TOP 9 MYTHS ABOUT JAPAN TRAVEL
If you’ve never traveled to Japan, you can certainly be forgiven for not knowing what to expect – and probably having some misconceptions about what Japan is really like! Most visitors to Japan are surprised to find out that these common myths about Japan are either grossly exaggerated, or simply not true.
So while it’s not possible to fully prepare you for the surprises (and culture shock) you’ll likely experience during your trip, we hope this helps you move on from worrying about the prices and etiquette. To more exciting topics such as where to visit and what to do!
Common myths about Japan
1. Japan is insanely expensive
By far one of the most common and pervasive myths about Japan is that it’s prohibitively expensive.
The truth is that, even when the Japanese Yen is fairly strong, Japan is simply no longer one of the world’s most expensive destinations.
Japan is not cheap, and compared to some of the countries nearby, such as Thailand and Vietnam, it is relatively expensive.
Particularly in the 1980s and 1990s, Japan was in fact extremely expensive. Even though that time has passed, its reputation has stuck. Countries like England, Switzerland, Australia, Singapore, Norway are far more expensive for travelers.
Of course, Japan can be expensive depending on your tastes and spending habits.
2. It’s difficult to get around if you don’t speak Japanese
The Japanese language can seem pretty intimidating.
It’s widely considered one of the world’s most challenging languages to learn and doesn’t appear to come naturally to most English speakers.
This concern also stems in part from a common misperception that Japanese people don’t speak English.
Also, the truth is that even if you don’t speak a lick of Japanese, getting around Japan is surprisingly easy, and almost definitely less challenging than you might expect.
Japan is surprisingly easy to navigate, thanks to the combination of:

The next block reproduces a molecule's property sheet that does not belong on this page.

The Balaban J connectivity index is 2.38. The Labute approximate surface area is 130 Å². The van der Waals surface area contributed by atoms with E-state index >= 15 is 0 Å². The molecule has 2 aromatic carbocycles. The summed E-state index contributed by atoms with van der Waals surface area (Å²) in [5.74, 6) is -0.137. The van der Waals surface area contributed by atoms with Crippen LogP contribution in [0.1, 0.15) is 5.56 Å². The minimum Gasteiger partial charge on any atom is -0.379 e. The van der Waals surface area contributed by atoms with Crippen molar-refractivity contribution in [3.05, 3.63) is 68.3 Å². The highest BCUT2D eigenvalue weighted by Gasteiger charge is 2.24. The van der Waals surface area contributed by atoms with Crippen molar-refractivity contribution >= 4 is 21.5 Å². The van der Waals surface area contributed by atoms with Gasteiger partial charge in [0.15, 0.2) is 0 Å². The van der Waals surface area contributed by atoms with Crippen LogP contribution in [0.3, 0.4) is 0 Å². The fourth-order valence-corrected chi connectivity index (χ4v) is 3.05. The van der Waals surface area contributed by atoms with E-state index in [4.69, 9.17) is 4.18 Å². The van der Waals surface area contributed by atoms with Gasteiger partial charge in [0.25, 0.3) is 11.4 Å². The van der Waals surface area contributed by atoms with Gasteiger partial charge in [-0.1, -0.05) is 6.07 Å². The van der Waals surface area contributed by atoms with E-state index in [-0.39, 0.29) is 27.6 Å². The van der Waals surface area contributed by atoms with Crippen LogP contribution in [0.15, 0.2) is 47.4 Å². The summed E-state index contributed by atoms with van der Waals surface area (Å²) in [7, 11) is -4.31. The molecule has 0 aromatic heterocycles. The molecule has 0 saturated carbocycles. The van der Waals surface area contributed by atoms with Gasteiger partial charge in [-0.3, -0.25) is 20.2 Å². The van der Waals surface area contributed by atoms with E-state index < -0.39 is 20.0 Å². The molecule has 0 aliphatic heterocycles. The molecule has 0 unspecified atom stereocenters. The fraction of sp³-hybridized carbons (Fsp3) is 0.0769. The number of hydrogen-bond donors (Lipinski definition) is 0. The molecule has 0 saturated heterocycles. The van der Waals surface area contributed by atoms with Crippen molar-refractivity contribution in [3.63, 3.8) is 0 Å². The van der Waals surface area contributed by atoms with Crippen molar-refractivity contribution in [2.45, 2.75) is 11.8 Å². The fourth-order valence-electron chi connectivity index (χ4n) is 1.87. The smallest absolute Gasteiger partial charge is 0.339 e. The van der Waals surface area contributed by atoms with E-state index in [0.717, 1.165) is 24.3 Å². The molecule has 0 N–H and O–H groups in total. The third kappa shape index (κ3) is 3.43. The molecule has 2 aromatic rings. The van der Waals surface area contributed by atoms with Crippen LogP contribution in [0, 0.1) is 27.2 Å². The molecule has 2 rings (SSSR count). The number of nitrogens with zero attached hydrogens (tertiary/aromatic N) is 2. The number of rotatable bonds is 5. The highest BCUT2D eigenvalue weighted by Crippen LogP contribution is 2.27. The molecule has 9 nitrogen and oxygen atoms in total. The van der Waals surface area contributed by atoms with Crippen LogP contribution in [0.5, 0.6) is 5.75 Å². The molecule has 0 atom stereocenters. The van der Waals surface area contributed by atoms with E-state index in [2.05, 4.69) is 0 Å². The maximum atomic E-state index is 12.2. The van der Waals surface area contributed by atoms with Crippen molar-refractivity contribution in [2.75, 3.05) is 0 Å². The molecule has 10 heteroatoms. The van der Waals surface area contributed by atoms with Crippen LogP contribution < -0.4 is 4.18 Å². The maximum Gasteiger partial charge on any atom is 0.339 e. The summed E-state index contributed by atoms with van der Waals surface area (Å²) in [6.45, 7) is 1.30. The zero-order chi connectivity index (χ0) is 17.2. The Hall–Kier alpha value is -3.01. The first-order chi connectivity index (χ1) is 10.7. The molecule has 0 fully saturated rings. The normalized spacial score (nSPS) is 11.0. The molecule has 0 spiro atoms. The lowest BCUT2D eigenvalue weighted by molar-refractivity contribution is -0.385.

- Remarkably high levels of safety
- Genuinely kind and helpful locals
- Extraordinarily efficient and reliable transport systems
- Relatively widespread (and steadily-increasing) English-language signage
Of course, the ability to speak Japanese does open additional doors. It gives you access to a greater number of local spots. For example, izakayas with no English menus – so there is certainly benefit in having private (or even small-group) guides and experiences for additional immersion.
However, it’s not absolutely necessary for a rich and full Japanese experience.
3. You will offend everyone if you don’t learn Japanese etiquette
Japanese etiquette is so complex and has so many layers, that even Japanese people often commit an inadvertent faux pas.
Fortunately, unless you are a business traveler (if you are, please accept our sincere apologies, but the below doesn’t fully apply to you), you can keep it simple and learn just one overarching rule:
Observe, listen, be polite, and apologize.
The truth is that Japanese people don’t necessarily expect foreign visitors to have mastered all the intricacies of Japanese etiquette. As long as you keep this one rule in mind, chances are you will do great.
4. Japanese people eat sushi all the time
Apart from being one of the world’s most perfect food, sushi is without a doubt, the most prevalent Japanese food consumed outside of Japan. But the truth is that sushi is far from an everyday food in Japan. Surprisingly, most Japanese people don’t eat sushi very often. And there is a very practical explanation. Japanese cuisine is astoundingly varied, and with so many wonderful foods to eat, why would you eat the same one over and over? In fact, you might be surprised to learn that fried food has recently become extremely popular in Japan. The country that recently overtook France as the country home to the most Michelin-star restaurants.